U.S. Open Contenders Develop Flushing Meadows Diet

Only three men over the last seven years have won the U.S. Open, so what will it take to knock Roger Federer or Rafael Nadal off their lofty perch this year?

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Mardy Fish is serving up all the tuna he pleases.

Photo By Matthew Stockman/Getty Images, Burke/Triolo Productions/Getty Images

NEW YORK — Only three men over the last seven years have won the U.S. Open, so what will it take to knock five-time winner Roger Federer or returning champ Rafael Nadal off their lofty perch in Queens this year? To listen to the men’s players assembled in Flushing Meadows this week, clearly there’s a new sort of performance enhancer: diet overhauls.

Just as the women’s game is now dominated by plug-your-ears-up-because-I-can’t-stand-it-style grunting, top men’s players want to talk food and calories: Let’s drop the beer and wine, and pick up the soy milk and apples. Or, in the case of the best American tennis player this year, let’s let that waistline expand a bit more.

Take Scotsman Andy Murray, the world’s number-four player, who credits his new gliadin-free diet for giving him an extra boost for an Open run this year.

“I wake up at, like, 7 o’clock in the morning now and feel great,” said Murray at the Open on Saturday. “Before I would wake up at, like, 9:30 and feel terrible.”

He’s not “stiff and sore and tired” ever since he gave up those pasta dinners, he said.

But he’s not the only one.

The man responsible for the trend is number-one seed Novak Djokovic. For years, Djokovic played through the U.S. Open with breathing problems, mysterious ailments and big questions of whether his endurance could hold up for two grueling weeks of tennis. Despite reaching the finals twice here in the last five years, he hasn’t won. After last year’s Open final loss to Nadal, he went gluten free. He cut out the pizza, the beer, the bread, the pasta and even the wine. No celiac disease for him — just the hope for a little something extra.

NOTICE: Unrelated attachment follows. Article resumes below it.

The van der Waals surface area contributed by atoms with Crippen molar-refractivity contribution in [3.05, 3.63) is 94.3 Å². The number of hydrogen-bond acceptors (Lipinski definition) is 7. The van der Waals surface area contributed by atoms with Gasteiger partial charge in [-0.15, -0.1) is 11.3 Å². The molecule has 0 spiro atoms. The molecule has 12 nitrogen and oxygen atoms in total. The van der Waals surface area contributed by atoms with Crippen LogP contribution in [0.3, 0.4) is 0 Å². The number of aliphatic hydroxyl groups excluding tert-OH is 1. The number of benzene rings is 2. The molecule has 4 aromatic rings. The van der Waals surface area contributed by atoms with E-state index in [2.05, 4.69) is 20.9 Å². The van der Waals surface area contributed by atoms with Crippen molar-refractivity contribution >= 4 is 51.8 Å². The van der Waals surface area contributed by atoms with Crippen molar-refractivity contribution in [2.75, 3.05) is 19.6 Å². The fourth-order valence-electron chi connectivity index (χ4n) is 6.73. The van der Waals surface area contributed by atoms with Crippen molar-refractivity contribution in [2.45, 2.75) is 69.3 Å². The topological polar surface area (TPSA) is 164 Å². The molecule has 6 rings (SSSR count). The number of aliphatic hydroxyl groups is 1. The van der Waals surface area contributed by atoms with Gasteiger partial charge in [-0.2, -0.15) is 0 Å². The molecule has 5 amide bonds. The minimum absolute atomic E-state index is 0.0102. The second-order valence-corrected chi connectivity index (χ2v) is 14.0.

The result ever since? He has two Grand Slam wins, he’s a perfect five-for-five against number-two Nadal, owns a 57-2 record in 2011 and is in the midst of one of the most dominating seasons in the history of the sport.  

How did Djokovic go from physically questionable to the sport’s most dominant player?

“His technique is the same,” said Murray. “I think physically he looks better than he did in the warm conditions. Like in Miami where he struggled in the past. I think he’s looking better physically.”

Murray clearly took notes. After reaching the men’s final here in 2008, his game had been sinking. Last year, after a stunning third-round loss, he told the press rather bitterly, “I don’t know if I’ll win a Grand Slam or not.”

Now he has introduced a new diet of his own. As part of the gliadin-free regimen, cow’s milk is out and soy milk is in. Protein bars and shakes that he used to have after matches? Out. Chocolate bars? Out. Apples and bananas? Very much in.

“I never really used to have much fish unless I was having sushi, so I’m having a lot more fish and vegetables, and just trying to have just a more balanced diet rather than just the typical sort of pasta before matches and steaks and chicken,” he said.

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